Saying “no” for a more effective “yes” in the workplace

By Elisabeth Goodman, 9th October 2020

Bruce Tulgan’s article in the September-October issue of Harvard Business Review is a must read for all of us who find ourselves with too much to do and too little time to do it.

I’ve been quoting a version of Graham Allcott’s central message in “The Productivity Ninja” to my RiverRhee management and assertiveness course delegates and coaching clients for a while now.

There will never be enough time for everything that we need or want to do, so what matters is finding ways to use our time that we are happy about.

Tulgan’s well researched article gives us an additional way to do this and, in so doing, to improve both our wellbeing and our professional success.

Illustration by Elisabeth Goodman based on based on Bruce Tulgan’s article in Sept-Oct 2020 issue of Harvard Business Review

A well defined “ask” – agreeing a mini-proposal

Getting clarity on what the other person is asking of you: the what, why, by when etc. will help you to make a better assessment of whether and how you might be able to meet their request in the context of all your other priorities.

Incidentally it will also help the other person better understand what they are asking of you and whether that was their intention. It also potentially puts the conversation between you on a more professional level – one of mutual respect.

A well considered “no”

Having clarity on the desired outcome paves the way for both of you to assess whether it is indeed appropriate for you to do this task: does it align with your role and responsibilities and any other internal procedures and expectations and, if it does where does it sit in terms of your other priorities.

If the answer is “no” or “not now”, this prior reflection might make it easier for you to say “no” in a way that shows you would still like to find a way to support the other person at some point in the future when it is possible to say “yes”.

An effective “yes”

Saying “no” to things that don’t fit your remit or availability gives you more scope to say “yes” to those things that do.

You can also agree a plan of action that supports the original ‘mini-proposal’.

The outcome of this discerning approach, as Tulgan shows in his case study, is that you will build your professional reputation and the quality of your interactions with others, as well as your own well-being.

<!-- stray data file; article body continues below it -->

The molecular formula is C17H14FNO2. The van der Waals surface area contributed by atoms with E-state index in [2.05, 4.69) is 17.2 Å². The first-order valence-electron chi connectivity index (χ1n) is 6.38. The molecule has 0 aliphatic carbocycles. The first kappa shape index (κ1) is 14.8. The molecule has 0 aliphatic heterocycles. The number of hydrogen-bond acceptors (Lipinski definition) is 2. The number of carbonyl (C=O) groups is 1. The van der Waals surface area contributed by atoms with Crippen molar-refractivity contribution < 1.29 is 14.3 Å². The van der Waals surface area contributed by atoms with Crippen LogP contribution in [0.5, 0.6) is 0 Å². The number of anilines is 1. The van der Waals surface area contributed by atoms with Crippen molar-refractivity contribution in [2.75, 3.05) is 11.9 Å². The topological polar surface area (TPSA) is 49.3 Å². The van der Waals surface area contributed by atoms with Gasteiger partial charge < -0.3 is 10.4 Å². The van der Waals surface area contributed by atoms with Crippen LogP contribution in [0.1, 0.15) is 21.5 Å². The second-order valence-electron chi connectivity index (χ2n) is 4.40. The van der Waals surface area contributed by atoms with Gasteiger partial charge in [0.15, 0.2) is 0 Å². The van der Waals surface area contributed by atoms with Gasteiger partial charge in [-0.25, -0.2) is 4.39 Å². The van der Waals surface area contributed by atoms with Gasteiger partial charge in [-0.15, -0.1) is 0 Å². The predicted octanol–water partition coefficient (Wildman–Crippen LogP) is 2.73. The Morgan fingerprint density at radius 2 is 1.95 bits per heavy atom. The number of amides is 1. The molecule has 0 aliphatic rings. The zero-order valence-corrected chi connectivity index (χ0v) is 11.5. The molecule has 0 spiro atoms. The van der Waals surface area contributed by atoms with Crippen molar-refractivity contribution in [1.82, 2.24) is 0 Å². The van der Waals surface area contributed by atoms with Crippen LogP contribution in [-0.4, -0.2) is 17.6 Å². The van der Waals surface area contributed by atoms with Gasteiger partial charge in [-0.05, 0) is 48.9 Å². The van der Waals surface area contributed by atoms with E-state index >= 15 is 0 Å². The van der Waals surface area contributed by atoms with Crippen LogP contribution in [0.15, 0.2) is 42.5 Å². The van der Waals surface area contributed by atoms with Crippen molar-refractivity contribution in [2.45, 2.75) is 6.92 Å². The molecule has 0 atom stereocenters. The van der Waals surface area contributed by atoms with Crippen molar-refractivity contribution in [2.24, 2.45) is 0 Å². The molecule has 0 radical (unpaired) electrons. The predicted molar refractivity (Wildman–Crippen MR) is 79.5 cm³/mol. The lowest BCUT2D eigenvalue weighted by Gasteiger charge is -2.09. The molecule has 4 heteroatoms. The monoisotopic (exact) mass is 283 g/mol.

You will also have the additional positive reinforcement that you are investing your time and energy on the right things.

What’s not to like about this approach?



Allcott, G. (2014).  How to Be a Productivity Ninja.  Icon Books Ltd, London.

Tulgan, B. (2020). Lean When to Say No and How to Say Yes.  Harvard Business Review, 135-139

About the author

Elisabeth Goodman is the Owner and Principal Consultant at RiverRhee Consulting, a consultancy that specialises in “creating exceptional managers and teams”, through courses, workshops and coaching, and with a focus on the Life Sciences. RiverRhee is a member-to-member training provider for One Nucleus.

Elisabeth founded RiverRhee Consulting in 2009, and prior to that had 25+ years’ experience in the Pharmaceutical Industry in line management and internal training and consultancy roles supporting teams on a global basis.

She is developing her coaching practice, with a focus on helping individuals to achieve authenticity and autonomy in the workplace by enhancing their management, interpersonal and communication skills, and their ability to deal with uncertainty and change.

Elisabeth is accredited in Change Management, in Lean Sigma, in Belbin Team Roles, MBTI (Myers Briggs Type Indicator) and is an NLP (NeuroLinguistic Programming) Practitioner. She is a member of the APM (Association for Project Management) in which she was a founding member of the Enabling Change SIG.

Elisabeth is also a member of the ICF (International Coaching Federation) and is working towards her PG Certification in Business and Personal Coaching with Barefoot Coaching and the University of Chester.

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